Double lung ventilation can then be established for weaning from ECC. After weaning and full administration of protamine (during this stage, the femoral cannulas are removed), a final check for bleeding is conducted. Afterwards, the pericardium is closed, ribs are approximated by sutures, and muscles and subcutaneous tissue are closed.
As part of the “One-Access-Concept”, the described access is routinely used for AV, MV and tricuspid valve surgeries—and combinations of these. During a 1-year period, 130 procedures were performed using this access without major intra-operative morbidity or mortality. However, one conversion to partial upper sternotomy was required, in the case of an isolated AV surgery, as a consequence of lung adhesions. Post-operative courses were mainly uneventful by means of the surgical access route. Access-related minor complications were infrequent and consisted of aerodemectasia, late pleural effusion and minor chest wall hematoma. None of these infrequent complications required surgical revision.
Demonstrating medical advantages is perhaps too early for this young technique and may not be possible in the future due to an indisputable patient selection bias. From our experience, the technique is reproducible and safe. Omitting elaborate and expensive 3D-visualization techniques assisted in circulating this technique within the institution and change it from a “one-man-show” to a real team approach. The learning curve is quick and the required case load to maintain quality is comparably low as a result of the “One-Access-Concept” for multiple valves. The reduction in surgical steps until the valves are exposed, allows for short procedure times. The “One-incision” strategy without the need for additional incisions (for ports, clamps, etc.), help make the procedure less complex. Finally, the cosmetic result with a nearly hidden scar on the right chest wall is unbeatable. In particular small, obese women benefit once the chest is entered as the anatomy corresponds more to the small height rather than to the weight.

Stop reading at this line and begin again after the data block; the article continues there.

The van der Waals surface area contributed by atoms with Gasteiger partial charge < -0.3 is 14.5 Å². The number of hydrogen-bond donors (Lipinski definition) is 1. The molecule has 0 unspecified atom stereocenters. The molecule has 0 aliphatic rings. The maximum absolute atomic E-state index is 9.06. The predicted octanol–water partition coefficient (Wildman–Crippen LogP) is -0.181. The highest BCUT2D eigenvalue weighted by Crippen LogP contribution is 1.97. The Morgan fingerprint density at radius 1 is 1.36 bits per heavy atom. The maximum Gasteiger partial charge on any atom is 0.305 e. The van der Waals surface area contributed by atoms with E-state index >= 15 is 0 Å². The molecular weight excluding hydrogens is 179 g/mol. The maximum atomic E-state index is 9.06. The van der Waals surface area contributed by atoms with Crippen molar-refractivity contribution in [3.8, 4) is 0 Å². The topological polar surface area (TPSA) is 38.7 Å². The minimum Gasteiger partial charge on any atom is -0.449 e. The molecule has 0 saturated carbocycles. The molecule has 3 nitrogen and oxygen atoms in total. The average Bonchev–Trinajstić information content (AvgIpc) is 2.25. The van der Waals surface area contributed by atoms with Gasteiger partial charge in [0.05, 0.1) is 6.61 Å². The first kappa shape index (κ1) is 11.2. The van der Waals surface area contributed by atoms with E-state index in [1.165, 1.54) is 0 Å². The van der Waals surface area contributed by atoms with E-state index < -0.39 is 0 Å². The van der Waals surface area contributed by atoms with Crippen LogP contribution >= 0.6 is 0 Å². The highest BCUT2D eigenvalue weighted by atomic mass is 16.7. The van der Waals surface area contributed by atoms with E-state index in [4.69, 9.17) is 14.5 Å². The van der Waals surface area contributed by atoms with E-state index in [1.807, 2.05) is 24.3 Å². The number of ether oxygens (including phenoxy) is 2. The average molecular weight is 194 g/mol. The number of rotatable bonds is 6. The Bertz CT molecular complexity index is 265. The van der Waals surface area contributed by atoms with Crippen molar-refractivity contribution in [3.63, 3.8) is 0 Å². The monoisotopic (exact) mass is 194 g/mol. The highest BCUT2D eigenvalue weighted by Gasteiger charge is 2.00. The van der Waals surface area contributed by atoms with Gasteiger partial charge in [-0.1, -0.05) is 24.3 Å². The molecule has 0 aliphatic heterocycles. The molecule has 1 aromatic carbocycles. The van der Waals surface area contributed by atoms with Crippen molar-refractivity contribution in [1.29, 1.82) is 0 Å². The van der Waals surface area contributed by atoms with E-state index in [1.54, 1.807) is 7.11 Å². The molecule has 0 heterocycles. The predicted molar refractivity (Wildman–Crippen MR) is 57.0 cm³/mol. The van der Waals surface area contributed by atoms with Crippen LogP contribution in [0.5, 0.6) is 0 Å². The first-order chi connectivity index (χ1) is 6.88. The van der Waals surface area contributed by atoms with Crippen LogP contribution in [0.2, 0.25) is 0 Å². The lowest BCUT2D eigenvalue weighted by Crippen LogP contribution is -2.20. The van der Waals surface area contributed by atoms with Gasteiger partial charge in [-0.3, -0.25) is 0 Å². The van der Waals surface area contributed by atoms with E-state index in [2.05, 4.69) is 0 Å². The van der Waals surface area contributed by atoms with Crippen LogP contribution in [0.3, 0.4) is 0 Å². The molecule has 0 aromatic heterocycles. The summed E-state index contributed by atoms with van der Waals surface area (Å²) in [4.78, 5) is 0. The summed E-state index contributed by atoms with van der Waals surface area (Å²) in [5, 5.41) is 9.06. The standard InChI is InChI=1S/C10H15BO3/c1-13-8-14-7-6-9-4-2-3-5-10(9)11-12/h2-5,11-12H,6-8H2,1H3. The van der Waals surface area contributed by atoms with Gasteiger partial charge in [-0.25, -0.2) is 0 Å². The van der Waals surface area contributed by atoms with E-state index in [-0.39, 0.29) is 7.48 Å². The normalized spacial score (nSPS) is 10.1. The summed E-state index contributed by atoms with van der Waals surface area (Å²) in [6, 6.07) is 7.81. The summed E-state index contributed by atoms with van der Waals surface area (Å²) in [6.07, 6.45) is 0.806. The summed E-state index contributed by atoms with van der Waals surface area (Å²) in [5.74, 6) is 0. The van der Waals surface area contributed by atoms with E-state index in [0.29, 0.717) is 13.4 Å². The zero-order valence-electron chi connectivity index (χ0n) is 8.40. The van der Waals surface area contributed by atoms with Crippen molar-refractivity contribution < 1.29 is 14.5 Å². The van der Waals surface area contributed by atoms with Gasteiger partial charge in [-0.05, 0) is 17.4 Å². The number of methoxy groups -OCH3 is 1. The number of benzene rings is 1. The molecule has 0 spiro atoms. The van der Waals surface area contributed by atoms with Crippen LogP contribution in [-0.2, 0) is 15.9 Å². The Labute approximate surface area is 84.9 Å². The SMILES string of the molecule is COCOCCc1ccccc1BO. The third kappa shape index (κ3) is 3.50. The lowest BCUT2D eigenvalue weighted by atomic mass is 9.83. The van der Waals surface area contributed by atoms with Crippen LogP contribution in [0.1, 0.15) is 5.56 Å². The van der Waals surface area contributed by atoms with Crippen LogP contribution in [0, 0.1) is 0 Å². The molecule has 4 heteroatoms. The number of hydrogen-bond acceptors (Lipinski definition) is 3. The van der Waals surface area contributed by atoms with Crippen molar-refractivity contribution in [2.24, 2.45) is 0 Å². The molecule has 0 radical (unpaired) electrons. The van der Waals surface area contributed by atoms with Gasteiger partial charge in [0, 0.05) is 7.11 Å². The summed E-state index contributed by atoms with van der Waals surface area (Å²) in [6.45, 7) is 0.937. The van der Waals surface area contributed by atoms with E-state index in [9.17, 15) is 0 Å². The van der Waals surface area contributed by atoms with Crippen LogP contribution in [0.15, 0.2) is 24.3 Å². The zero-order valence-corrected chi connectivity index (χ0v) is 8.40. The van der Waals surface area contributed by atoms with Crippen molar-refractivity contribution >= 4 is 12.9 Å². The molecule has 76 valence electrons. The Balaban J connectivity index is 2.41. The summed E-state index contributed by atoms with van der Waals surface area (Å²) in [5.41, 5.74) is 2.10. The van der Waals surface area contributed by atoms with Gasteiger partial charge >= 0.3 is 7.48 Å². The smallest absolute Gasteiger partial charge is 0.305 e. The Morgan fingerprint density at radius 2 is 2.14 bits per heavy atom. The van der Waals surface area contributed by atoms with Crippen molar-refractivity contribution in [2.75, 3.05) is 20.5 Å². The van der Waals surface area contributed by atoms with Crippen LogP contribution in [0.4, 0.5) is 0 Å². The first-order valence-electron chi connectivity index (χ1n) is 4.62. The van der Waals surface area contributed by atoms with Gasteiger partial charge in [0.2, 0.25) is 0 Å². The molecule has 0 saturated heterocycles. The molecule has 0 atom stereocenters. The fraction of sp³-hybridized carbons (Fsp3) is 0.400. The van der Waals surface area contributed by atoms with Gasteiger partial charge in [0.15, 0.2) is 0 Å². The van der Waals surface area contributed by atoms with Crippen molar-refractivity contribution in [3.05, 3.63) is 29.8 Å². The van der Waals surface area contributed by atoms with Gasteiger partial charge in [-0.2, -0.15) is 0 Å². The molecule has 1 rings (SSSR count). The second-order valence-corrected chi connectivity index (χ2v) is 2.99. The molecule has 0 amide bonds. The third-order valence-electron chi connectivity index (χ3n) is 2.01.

Real surgical limitations include lung adhesions as well as an aorta ascending on the left side of the midline. Essential keystones are patient selection, according to the anatomy revealed by CT-scan and the pericardial stay sutures.
Essentially, the reported technique is compatible with all types of mechanical and biological stented valve prostheses. Despite all the alternatives available, it is the use of a rapid deployment valve that helps facilitate double valve surgery using the right lateral access approach, thereby increasing the number of patients that can be safely treated using this technique.
Conflicts of Interest: The authors have no conflicts of interest to declare.
Open Access Statement: This is an Open Access article distributed in accordance with the Creative Commons Attribution-NonCommercial-NoDerivs 4.0 International License (CC BY-NC-ND 4.0), which permits the non-commercial replication and distribution of the article with the strict proviso that no changes or edits are made and the original work is properly cited (including links to both the formal publication through the relevant DOI and the license). See: https://creativecommons.org/licenses/by-nc-nd/4.0/.
- Lamelas J. Concomitant minithoracotomy aortic and mitral valve surgery: the minimally invasive "Miami Method". Ann Cardiothorac Surg 2015;4:85-7. [PubMed]